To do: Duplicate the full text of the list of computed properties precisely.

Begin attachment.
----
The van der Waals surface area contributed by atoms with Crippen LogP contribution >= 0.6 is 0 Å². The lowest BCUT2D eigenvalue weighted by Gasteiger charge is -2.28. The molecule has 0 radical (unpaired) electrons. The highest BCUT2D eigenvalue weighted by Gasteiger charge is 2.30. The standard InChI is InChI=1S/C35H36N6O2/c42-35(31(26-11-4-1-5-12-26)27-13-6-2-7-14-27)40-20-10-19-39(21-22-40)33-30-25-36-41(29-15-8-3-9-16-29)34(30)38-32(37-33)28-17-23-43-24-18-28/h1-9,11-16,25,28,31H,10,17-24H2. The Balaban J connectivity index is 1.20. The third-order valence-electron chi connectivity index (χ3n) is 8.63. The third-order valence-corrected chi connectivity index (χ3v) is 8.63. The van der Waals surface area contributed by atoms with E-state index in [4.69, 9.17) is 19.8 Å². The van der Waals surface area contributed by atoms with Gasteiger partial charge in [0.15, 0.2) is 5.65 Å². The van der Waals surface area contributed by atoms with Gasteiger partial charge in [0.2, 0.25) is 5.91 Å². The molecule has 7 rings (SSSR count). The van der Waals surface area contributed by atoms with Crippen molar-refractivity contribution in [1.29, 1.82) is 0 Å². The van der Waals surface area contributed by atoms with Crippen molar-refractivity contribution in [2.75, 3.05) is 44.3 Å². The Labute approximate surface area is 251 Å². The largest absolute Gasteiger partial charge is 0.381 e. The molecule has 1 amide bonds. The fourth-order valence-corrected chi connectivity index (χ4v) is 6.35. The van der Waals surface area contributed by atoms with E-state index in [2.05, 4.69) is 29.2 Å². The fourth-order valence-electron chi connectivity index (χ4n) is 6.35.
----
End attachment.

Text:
The van der Waals surface area contributed by atoms with Crippen LogP contribution >= 0.6 is 0 Å². The lowest BCUT2D eigenvalue weighted by Gasteiger charge is -2.28. The molecule has 0 radical (unpaired) electrons. The highest BCUT2D eigenvalue weighted by Gasteiger charge is 2.30. The standard InChI is InChI=1S/C35H36N6O2/c42-35(31(26-11-4-1-5-12-26)27-13-6-2-7-14-27)40-20-10-19-39(21-22-40)33-30-25-36-41(29-15-8-3-9-16-29)34(30)38-32(37-33)28-17-23-43-24-18-28/h1-9,11-16,25,28,31H,10,17-24H2. The Balaban J connectivity index is 1.20. The third-order valence-electron chi connectivity index (χ3n) is 8.63. The third-order valence-corrected chi connectivity index (χ3v) is 8.63. The van der Waals surface area contributed by atoms with E-state index in [4.69, 9.17) is 19.8 Å². The van der Waals surface area contributed by atoms with Gasteiger partial charge in [0.15, 0.2) is 5.65 Å². The van der Waals surface area contributed by atoms with Gasteiger partial charge in [0.2, 0.25) is 5.91 Å². The molecule has 7 rings (SSSR count). The van der Waals surface area contributed by atoms with Crippen molar-refractivity contribution in [1.29, 1.82) is 0 Å². The van der Waals surface area contributed by atoms with Crippen molar-refractivity contribution in [2.75, 3.05) is 44.3 Å². The Labute approximate surface area is 251 Å². The largest absolute Gasteiger partial charge is 0.381 e. The molecule has 1 amide bonds. The fourth-order valence-corrected chi connectivity index (χ4v) is 6.35. The van der Waals surface area contributed by atoms with E-state index in [2.05, 4.69) is 29.2 Å². The fourth-order valence-electron chi connectivity index (χ4n) is 6.35.